Books on Pearl Harbor It's been 75 years since that day of infamy.  On December 7, 1941, Japanese bombers attacked the United States naval base at Pearl Harbor.  Looking to read about that day and how we got there, then check out Booklist's Read-alikes Seventy-five Years of Infamy. See the list below.  In addition, the library has many more books on Pearl Harbor and World War II.  See subject heading more

Reviewed by Kathy K. - Central on
December 7, 2016 | 0 comments
A review of Seven Brief Lessons on Physics by Carlo Rovelli

If you’re a non-scientist like me, the idea of reading a book about physics might seem a little dizzying. I was heartened by the fact that Seven Brief Lessons on Physics is written specifically for non-scientists who want to understand a little more about current scientific work in the field of physics (and it didn’t hurt that it has the word “brief” in the title, proven true with only 81 pages of text, including pictures!). While this book won’t help you decipher complex scientific more

Reviewed by Carra on
December 6, 2016 | 1 comment
A review of Once a Hero by Elizabeth Moon

With the world being such a crazy place lately I find myself searching out purely escapist reading, some romance, but even more science fiction. And as I was reading new titles I was reminded of an old Space Opera favorite, Once a Hero by Elizabeth Moon. So I did what any self-respecting library loving bookie would do, I put it on hold, checked it out and dove in (finished at more

Reviewed by Jane J on
December 5, 2016 | 0 comments
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A review of Color Me Purple by Ellie Schatz

This book came to our library at just the right time. Local author Ellie Schatz and local artist Donna J. Parker collaborated to produce this beautiful book for children and adults, with 52 pages packed full of wisdom and practical lessons about diversity. Extraordinarily well-researched, this book is clearly the brain-child of educators, artists, and activists. Intended to be read with children, the book introduces us to eight children of different colors and ethnicities, who demonstrate eight more

Reviewed by Carra on
December 2, 2016 | 0 comments
A review of Fantastic Beasts and Where to Find Them: The Original Screenplay by Rowling, J. K. J. K. Rowling

Note: This is a spoiler-free review. If you love the Harry Potter world as much as I do, you will perhaps understand how I spent most of one cold, windy Saturday in November. See, first I went to see the new Fantastic Beasts and Where to Find Them movie and I'll say, in short and spoiler-free, it was amazing -- and for more reasons than the fact that the lead female character's name was Tina! The movie was so amazing that as soon as I got home, I listened to the soundtrack while pre- more

Reviewed by Tina - Central on
December 1, 2016 | 2 comments
A review of Fields Where They Lay by Timothy Hallinan

If you’re the sort of person who is not inclined to the holiday season, there can be no greater hell on earth than a shopping mall a few days before Christmas. In Fields Where They Lay, Junior Bender—LA-based thief and detective to the criminally inclined--is decidedly not a fan of Christmas. Yet when a Russian crime boss turned retail entrepreneur hires him to find out why shoplifting has skyrocketed at his struggling mall, Junior is stuck practically taking up residence at Edgerton more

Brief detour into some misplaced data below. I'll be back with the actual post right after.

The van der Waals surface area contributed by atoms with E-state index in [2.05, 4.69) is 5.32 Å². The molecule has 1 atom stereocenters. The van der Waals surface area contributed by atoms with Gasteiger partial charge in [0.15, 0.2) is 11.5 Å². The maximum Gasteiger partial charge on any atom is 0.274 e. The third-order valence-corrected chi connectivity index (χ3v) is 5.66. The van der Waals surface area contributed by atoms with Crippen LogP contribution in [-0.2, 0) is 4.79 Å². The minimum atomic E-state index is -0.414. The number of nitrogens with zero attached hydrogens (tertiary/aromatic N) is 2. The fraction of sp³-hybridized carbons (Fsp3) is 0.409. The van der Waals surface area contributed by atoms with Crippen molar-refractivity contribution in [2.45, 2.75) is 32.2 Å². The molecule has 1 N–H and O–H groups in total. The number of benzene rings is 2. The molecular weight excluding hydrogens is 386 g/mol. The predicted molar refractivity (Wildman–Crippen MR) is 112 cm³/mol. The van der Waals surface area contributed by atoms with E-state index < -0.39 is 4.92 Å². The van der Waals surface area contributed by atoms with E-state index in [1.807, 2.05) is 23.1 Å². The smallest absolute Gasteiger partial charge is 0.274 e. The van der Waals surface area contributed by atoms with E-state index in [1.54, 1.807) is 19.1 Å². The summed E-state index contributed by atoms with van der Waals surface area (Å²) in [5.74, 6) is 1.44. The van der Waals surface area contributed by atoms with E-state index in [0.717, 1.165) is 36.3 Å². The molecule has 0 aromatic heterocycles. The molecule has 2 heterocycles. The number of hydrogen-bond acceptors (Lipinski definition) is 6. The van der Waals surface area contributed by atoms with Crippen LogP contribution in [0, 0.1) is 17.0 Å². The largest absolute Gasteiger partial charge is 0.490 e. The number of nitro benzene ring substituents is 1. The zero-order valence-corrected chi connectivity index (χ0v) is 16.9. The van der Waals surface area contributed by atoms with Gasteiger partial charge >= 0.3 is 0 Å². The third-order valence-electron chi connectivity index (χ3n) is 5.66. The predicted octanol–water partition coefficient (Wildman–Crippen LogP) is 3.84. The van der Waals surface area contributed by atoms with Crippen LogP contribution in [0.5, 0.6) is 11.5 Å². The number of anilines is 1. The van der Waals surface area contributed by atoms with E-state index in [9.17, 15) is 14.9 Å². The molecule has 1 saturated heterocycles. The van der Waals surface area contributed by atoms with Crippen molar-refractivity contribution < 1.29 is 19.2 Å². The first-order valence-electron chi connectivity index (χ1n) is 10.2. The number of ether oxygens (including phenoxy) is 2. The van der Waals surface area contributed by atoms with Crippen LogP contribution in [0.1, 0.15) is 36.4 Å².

Reviewed by Katie H. on
November 30, 2016 | 0 comments
A review of Good Night Owl by Greg Pizzoli

A silly story about an owl who hears a “squeak” somewhere in his house – but, where is it coming from?! In Good Night Owl (Disney/Hyperion, 2016) readers get the inside scoop through the humorous illustrations, while the owl tries to figure things out. He empties out the cupboards, takes up the floorboards, and – even – tears down the roof! Finally he is ready to go to sleep under the wide open sky . . . Greg Pizzoli’s text and illustrations are a perfect match - and the humor is sure to tickle more

Reviewed by Tracy on
November 28, 2016 | 0 comments
A review of Fairy tales for Mr. Barker by Jessica Ahlberg

I grew up loving the work of Janet and Allan Ahlberg, so I was thrilled when I discovered Fairy Tales for Mr. Barker – a picture book written and illustrated by their daughter, Jessica Ahlberg.  This cumulative story follows Lucy and her dog, Mr. Barker, through a series of fairy tales.  As they go from one story to another, they rescue Goldilocks, the Three Little Pigs, Jack, and Sleeping Beauty from their fairy tale fates with the more

Reviewed by Madeleine on
November 25, 2016 | 0 comments
National Book Awards The National Book Foundation bestowed its annual awards November 16, recognizing outstanding contributions to American literature in several categories. The winner of the Young People’s Literature Award went to March. Book Three by John Lewis, Andrew Aydin & Nate Powell.  The graphic adaptation is the final installment in a more

Reviewed by Katie H. on
November 21, 2016 | 0 comments
A review of The Most Important Thing: stories about sons, fathers and grandfathers by Avi For whatever reason, short story anthologies don’t seem to be fast movers from library shelves.  This is a missed opportunity for readers.  Author extraordinaire, Avi has crafted a series of short stories posing the question “What is the most important thing a father can do for his son?”  The seven stories in the anthology range from absurd to comic to profoundly sad.  Avi renders each story with his deftly poetic style.  While answers to the initial question are not more

Reviewed by Ruth on
November 18, 2016 | 0 comments
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